One of the things most new (and even seasoned) users of Linux find frustrating is the organization of repositories. Linux is supposed to be the same yet when you want to install the jed text editor on Manjaro you have to go on a mining expedition and learn about the AUR (Arch User Repository).
Arch based distributions are notoriously difficult to use. Hopefully you read my earlier post about getting Boinc to run? With the Debian and RPM based distros it mostly kinda-sorta just works. Their package maintainers are incredibly remiss when it comes to including Oracle VirtualBox as a dependency, leaving people to scrounge. At least YABU distros have a custom Oracle VirtualBox package for Boinc, just the package maintainer for Boinc hasn’t been polite enough to flag as a dependency.
The Jed story is even worse. Arch based distros have created the concept of AUR (Arch User Repository). On the site it contains the following statement in bold.
DISCLAIMER: AUR packages are user produced content. Any use of the provided files is at your own risk.
If one believes all developers to be of good and decent making, this is a place for an industrious package developer to post the fruits of their labor and suddenly have it available to all ARCH based distributions. If one believes Russian/Chinese/insert-group-here hackers are out to distribute malicious code any way they can, then this is a cesspit from which there is no return.
The truth is found somewhere between those two goal posts. Most (possibly all) AUR packages must be built. If you had nothing better to do with your life you could reach and analyze each line of code before actually installing. You do that, right?
AUR is a community based thing. There are submission rules and if something is found to be malicious or non-conforming the moderators (or whatever they prefer to be called) will nuke it from AUR. Somebody, of course, must first be a victim that complains.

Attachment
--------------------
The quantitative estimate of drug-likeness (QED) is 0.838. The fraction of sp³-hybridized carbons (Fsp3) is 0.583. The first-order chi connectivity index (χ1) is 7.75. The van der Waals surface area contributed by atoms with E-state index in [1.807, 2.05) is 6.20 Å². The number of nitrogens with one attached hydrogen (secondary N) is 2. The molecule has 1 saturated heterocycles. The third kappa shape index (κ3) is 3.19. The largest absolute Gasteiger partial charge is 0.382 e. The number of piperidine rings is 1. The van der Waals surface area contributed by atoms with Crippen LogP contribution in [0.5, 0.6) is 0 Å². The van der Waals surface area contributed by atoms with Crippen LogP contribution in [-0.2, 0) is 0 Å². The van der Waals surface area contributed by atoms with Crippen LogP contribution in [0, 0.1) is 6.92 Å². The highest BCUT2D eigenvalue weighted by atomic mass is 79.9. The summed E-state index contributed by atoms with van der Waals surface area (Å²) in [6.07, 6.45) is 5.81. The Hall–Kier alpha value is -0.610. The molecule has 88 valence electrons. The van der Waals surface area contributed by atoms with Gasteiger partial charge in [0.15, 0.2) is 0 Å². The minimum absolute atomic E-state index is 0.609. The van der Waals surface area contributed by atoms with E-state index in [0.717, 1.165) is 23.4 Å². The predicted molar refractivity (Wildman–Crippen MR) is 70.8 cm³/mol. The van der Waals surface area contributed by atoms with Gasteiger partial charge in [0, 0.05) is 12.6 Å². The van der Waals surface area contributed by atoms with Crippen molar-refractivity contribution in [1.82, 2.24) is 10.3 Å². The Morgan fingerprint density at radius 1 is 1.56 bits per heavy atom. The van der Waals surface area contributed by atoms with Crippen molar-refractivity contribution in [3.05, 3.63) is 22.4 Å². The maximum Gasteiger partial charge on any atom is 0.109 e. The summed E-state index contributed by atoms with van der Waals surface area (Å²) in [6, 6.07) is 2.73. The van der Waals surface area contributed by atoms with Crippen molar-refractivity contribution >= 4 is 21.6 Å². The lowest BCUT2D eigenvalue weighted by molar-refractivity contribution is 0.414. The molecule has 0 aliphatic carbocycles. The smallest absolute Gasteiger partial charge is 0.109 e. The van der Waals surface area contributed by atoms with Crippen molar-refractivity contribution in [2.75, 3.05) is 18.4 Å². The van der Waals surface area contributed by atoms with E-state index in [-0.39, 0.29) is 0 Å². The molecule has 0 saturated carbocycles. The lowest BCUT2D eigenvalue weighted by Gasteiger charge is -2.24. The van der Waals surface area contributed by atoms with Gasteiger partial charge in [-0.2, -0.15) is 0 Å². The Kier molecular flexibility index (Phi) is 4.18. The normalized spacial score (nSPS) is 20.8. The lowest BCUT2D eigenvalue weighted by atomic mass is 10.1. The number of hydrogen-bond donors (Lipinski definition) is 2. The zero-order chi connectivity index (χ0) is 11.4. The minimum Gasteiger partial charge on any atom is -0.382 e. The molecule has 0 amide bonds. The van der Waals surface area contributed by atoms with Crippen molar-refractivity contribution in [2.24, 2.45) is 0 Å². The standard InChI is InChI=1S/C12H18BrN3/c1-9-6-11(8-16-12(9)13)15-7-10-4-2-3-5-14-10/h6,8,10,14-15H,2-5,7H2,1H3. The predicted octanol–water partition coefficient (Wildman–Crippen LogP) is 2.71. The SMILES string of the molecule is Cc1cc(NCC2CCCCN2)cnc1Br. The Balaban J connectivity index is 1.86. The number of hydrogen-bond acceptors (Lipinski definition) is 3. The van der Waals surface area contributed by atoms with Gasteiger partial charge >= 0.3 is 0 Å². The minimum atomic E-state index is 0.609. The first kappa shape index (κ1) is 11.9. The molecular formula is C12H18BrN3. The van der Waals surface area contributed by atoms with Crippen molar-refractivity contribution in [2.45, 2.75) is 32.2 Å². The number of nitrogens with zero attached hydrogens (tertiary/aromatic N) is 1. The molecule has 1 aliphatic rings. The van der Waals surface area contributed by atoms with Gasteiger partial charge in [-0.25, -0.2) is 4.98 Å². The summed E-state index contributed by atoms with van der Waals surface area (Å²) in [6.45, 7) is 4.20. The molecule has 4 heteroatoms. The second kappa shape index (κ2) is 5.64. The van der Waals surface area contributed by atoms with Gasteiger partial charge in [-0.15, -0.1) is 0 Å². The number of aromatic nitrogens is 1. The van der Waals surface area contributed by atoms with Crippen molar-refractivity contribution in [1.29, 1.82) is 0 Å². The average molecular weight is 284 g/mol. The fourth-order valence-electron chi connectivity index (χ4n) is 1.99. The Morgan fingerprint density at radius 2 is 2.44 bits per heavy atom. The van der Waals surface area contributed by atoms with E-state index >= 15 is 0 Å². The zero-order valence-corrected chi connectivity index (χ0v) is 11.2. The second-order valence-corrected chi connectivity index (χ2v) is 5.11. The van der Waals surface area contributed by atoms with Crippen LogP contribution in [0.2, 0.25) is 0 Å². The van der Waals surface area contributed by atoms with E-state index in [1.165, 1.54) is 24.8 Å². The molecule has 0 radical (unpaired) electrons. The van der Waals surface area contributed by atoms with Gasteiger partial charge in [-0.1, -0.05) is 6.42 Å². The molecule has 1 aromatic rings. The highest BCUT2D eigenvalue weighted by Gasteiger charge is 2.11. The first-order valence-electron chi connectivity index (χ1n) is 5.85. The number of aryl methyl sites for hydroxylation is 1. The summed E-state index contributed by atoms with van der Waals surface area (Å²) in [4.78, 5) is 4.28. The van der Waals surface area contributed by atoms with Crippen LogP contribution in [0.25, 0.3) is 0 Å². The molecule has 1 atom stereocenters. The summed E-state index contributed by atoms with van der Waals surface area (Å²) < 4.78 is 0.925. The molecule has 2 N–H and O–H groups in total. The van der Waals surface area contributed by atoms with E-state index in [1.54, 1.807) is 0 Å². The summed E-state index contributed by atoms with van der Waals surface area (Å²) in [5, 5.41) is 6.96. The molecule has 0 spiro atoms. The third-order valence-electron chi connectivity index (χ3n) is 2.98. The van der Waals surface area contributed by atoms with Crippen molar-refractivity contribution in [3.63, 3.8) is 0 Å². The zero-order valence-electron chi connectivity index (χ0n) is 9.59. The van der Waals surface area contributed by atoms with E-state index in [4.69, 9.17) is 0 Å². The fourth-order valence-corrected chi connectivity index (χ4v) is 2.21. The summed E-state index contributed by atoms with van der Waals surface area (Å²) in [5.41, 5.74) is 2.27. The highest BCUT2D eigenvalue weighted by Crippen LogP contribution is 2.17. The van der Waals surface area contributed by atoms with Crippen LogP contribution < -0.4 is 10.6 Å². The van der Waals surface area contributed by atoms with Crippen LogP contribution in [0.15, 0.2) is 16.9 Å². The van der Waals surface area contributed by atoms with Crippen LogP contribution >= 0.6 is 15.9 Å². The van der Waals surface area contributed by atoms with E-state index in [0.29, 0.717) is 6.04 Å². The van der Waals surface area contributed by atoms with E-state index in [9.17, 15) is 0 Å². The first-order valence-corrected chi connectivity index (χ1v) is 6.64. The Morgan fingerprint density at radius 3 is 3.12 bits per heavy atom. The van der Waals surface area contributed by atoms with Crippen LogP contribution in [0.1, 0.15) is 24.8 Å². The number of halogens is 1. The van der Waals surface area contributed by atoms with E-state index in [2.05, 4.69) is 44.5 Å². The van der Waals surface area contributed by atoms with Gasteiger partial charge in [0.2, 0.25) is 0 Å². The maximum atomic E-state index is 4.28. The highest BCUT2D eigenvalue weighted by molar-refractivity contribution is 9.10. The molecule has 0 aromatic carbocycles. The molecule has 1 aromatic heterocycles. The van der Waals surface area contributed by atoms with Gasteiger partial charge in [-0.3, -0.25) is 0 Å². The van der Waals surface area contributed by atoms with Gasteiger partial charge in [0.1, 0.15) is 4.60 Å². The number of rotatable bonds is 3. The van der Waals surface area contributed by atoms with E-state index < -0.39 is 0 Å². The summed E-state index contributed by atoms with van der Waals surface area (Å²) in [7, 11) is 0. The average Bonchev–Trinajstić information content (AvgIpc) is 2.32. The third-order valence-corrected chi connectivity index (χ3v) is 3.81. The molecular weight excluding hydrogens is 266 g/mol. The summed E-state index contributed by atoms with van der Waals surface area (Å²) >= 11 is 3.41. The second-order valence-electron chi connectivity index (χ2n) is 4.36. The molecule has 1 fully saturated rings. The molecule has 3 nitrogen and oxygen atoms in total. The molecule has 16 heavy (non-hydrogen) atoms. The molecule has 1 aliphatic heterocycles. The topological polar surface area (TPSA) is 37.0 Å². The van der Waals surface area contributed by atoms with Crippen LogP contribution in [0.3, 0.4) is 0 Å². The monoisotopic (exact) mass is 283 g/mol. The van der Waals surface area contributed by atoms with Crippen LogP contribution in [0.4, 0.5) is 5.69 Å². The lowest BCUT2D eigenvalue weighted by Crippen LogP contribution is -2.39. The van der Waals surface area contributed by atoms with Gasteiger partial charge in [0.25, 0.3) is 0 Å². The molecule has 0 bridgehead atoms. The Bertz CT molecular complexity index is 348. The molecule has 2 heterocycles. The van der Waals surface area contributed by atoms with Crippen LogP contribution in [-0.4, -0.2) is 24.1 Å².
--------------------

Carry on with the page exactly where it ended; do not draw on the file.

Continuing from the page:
Given the build requirement, the very first time you install a package from AUR you get a lot of other stuff installed.
AUR requires what Debian users would call “build-essentials” to be installed. Even if you never use jed as a text editor in a terminal, a new user of an Arch based distro should open a terminal window and install it first thing. You will then have most of the build environment you could ever want.
For those who just wanted the command without the knowledge, here:
sudo pamac build jed
For those who just want to search for a package in the AUR
sudo pamac search -a jed
Be warned that if you search for something common you will get a long list.
Historically, Boinc on Majaro has been a trail of tears for most users. Most other distros do a fine job of packaging Boinc for their flavor of Linux, but Majaro, not so much.
There is always a bunch of manual tasks one has to do to make things actually work. Most of these are cloaked in mystery and most of the Websites you find will have out of date information.
Search engines – the last great refuge of stale data
One of the real issues for users of Arch based distros is the constant churn and change. I first tried the Gnome edition of 5.20 and boinc manager failed to even start. I scrapped that attempt and pulled down the KDE edition. Life went better. Not perfect, but better.
It’s not all bad
One of the reasons I really wanted to try Majaro was the touted speed improvements. The other major reason was the “Live” ISO has an option to boot with proprietary drivers.
That’s right people, every proprietary driver it knows about for your machine it gives you the option to use. No more nightmares trying to find the correct Nvidia driver for your card. Plug-in all of those USB wireless adapters you have and see which ones it likes.
My test system isn’t seeing the major speed improvements, at least not at boot time. I did test boot on an FX-6100 AM3+ computer and it did seem to boot much faster than Ubuntu. The jury is still out but I’m inclined to give the benefit of the doubt considering the system I’m testing on.
You know; I’ve always called this a gen-4 i5 because it was sold to me that way years ago. I bought it used as a spare for a project and wasn’t very detail oriented when it came to the processor. It just had to be an i5 or i7 for the project. I see now they stuck me with a gen-3. Doesn’t really matter. It was cheap and so long ago I can’t remember where I bought it. When I’m writing a new book it is still my favorite machine.